Last week, the news broke that my bank (ING) is going to scan through your statements to give you personalised advertisements. (Link is in Dutch, since this is a Dutch bank.)
I am vehemently opposed to this: not only should a bank stay out of my business if they are not explicitly invited to do so, but the very concept of personalised advertisements is exactly the vector that is used to erode our privacy and to deliver fascism to the world. To put it mildly: I am not a fan.
Yes, you can turn it off (the idiots even made it opt-out instead of opt-in!), but I’ve had enough. I’m going to switch banks. Switching banks could be a hassle, but there is a handy switching service that almost all banks are a part of, so that should be relatively painless.
In the Netherlands, we have two banks that profile themselves as ‘good’ banks, with respect for people and the environment. Banks that, for instance, do not invest in weapons manufacturers. One of those is Triodos, which is an independent bank — which I like, because the profits do not go to a larger banking conglomerate that does not share the values of the ‘good’ bank. So I took a peek at the “Fair Money Guide” (again, in Dutch) which is a cooperation between organisations promoting human rights, the environment and workers’ rights to rank the banks operating in the Netherlands against several criteria.
I took a look at the scores of Triodos, and it all looked quite decent. So I announced my intention to move to Triodos on Twitter and started the process to apply for an account.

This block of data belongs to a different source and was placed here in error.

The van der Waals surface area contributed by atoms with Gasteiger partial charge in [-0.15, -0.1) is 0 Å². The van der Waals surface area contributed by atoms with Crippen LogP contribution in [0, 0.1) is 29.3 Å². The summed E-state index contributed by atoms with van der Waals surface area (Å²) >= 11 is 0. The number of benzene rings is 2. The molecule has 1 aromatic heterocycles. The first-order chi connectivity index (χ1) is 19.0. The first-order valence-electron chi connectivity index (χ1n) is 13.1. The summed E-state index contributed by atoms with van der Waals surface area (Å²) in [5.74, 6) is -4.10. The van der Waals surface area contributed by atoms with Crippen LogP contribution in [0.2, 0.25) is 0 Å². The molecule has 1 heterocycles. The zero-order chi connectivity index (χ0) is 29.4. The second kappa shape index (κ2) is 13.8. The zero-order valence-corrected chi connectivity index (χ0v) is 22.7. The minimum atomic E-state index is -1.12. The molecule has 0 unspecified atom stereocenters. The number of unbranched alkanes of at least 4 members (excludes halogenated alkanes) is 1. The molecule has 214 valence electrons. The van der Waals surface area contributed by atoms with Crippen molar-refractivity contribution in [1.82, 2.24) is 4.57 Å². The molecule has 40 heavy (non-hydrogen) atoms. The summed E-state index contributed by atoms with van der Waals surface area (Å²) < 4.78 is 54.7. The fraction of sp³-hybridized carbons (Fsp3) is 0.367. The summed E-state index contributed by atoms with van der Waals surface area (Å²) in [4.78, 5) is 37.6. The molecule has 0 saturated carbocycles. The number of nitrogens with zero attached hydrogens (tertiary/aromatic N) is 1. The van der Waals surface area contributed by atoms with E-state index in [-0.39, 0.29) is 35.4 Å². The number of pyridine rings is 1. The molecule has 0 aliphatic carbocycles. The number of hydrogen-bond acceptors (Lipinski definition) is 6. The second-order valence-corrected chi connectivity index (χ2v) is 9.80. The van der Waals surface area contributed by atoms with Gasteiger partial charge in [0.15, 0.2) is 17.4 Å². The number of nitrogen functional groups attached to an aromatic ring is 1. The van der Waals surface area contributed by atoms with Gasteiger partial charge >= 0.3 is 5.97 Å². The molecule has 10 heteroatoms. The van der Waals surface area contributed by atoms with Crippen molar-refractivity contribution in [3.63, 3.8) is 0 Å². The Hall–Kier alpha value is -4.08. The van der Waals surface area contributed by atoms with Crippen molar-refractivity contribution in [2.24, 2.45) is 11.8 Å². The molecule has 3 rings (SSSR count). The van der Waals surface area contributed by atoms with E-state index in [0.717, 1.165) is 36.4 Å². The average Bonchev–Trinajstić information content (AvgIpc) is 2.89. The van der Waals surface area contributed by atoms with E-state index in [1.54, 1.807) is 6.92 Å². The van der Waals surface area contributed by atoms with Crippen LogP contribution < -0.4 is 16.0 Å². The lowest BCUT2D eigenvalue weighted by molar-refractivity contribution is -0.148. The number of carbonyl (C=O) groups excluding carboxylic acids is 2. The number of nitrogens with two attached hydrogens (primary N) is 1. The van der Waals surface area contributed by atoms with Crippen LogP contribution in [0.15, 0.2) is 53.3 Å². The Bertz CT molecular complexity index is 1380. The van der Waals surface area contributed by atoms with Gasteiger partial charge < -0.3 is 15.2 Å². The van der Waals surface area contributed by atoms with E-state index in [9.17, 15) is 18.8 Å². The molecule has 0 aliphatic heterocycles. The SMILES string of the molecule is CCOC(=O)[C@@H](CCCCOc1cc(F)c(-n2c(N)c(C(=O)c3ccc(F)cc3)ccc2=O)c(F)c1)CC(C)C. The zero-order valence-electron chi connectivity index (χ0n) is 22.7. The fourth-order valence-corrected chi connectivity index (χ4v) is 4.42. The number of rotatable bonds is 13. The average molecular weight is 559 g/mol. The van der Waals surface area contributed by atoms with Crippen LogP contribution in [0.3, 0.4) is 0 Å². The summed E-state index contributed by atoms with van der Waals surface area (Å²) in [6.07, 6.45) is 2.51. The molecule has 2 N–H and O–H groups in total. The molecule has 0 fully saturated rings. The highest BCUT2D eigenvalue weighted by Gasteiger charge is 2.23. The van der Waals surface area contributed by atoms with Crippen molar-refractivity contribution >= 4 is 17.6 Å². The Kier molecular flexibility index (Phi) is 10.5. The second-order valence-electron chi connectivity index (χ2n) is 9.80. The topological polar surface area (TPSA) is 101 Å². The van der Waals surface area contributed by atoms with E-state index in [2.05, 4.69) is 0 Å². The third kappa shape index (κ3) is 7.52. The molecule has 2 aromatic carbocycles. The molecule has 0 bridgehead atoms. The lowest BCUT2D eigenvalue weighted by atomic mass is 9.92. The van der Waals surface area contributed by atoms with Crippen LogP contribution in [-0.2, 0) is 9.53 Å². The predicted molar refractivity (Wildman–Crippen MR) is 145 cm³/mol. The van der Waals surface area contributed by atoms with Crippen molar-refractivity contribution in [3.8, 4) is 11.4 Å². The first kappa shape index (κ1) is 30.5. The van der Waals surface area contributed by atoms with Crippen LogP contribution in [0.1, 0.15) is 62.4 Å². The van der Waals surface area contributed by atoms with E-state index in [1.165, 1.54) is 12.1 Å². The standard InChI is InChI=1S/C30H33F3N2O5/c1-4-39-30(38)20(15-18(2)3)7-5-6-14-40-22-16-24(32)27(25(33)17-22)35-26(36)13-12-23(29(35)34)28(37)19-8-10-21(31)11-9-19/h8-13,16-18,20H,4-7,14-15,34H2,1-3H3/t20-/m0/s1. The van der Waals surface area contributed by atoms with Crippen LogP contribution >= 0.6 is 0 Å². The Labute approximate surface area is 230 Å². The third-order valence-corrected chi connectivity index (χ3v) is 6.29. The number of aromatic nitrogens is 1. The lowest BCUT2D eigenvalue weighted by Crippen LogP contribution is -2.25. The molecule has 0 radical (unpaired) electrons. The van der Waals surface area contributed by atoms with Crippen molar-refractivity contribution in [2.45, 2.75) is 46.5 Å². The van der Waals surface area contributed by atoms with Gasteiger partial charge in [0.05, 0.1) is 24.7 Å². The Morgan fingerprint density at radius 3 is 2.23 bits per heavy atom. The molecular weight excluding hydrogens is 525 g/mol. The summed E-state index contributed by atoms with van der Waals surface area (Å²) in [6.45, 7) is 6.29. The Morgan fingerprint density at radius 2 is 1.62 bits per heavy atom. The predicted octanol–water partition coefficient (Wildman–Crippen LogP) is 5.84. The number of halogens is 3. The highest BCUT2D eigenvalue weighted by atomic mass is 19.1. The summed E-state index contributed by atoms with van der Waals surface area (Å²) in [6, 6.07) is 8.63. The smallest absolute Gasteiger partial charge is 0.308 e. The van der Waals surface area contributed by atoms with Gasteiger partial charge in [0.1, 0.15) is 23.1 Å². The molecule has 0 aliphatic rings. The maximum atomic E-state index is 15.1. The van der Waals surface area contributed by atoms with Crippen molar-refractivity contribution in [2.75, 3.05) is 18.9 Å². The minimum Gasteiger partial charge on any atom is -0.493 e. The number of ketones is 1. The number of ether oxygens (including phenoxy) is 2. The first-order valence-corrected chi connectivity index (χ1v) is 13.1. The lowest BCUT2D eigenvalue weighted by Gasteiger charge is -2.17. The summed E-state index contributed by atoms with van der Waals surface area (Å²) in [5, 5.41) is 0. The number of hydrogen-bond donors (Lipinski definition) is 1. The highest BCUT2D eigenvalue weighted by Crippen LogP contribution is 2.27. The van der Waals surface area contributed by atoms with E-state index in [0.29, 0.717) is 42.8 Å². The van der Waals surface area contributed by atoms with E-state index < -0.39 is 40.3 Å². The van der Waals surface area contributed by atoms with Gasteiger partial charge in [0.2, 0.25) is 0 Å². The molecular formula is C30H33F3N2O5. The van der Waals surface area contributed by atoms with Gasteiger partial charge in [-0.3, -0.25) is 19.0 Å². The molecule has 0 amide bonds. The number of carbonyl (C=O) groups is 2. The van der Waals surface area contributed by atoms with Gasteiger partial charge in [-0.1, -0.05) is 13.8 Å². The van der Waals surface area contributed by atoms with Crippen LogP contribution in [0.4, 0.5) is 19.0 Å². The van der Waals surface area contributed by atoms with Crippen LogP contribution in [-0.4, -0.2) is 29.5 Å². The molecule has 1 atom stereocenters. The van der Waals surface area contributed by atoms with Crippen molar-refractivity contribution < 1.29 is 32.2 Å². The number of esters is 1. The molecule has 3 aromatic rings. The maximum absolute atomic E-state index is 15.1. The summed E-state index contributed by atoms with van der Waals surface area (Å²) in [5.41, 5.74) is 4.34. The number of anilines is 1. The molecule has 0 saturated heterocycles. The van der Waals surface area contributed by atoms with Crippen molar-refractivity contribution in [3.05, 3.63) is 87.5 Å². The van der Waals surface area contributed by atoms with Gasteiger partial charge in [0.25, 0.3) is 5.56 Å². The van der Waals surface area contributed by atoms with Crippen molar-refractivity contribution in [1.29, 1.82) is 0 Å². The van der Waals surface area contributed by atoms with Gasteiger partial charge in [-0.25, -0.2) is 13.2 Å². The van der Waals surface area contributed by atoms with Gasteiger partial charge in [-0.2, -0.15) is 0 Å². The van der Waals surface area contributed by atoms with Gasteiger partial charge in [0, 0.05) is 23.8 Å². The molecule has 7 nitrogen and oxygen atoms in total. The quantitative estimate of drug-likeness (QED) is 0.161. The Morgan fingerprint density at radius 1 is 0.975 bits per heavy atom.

And then a colleague pointed out that the ASN Bank scored slightly better than Triodos on many things. But the ASN is part of a larger bank (de Volksbank, which is state-owned after the government had to bail them out during the banking crisis), so I had my concerns. The ASN Twitter account actually replied to this conversation to point out that all three labels of de Volksbank follow the same principles — so the conglomerate as a whole is ‘good’.
Digging a bit deeper, there was all kinds of strange stuff coming up about Triodos. For instance, they’re based on anthroposophic principles. I love the accompanying architecture (I’ve did some work for a client who were housed in an office built on anthroposophic principles and I loved it there), but the mysticism I like… decidedly less. And it turns out that Triodos finances things like “Homeopaths without Borders” (like Docters without Borders, but then bringing quackery to those in need instead of actual medicine), or a homophobic evangelical group.
That’s not my definition of ‘good’, to say the least.
So I’m in the process of applying for an ASN account. I will literally put my money where my mouth is.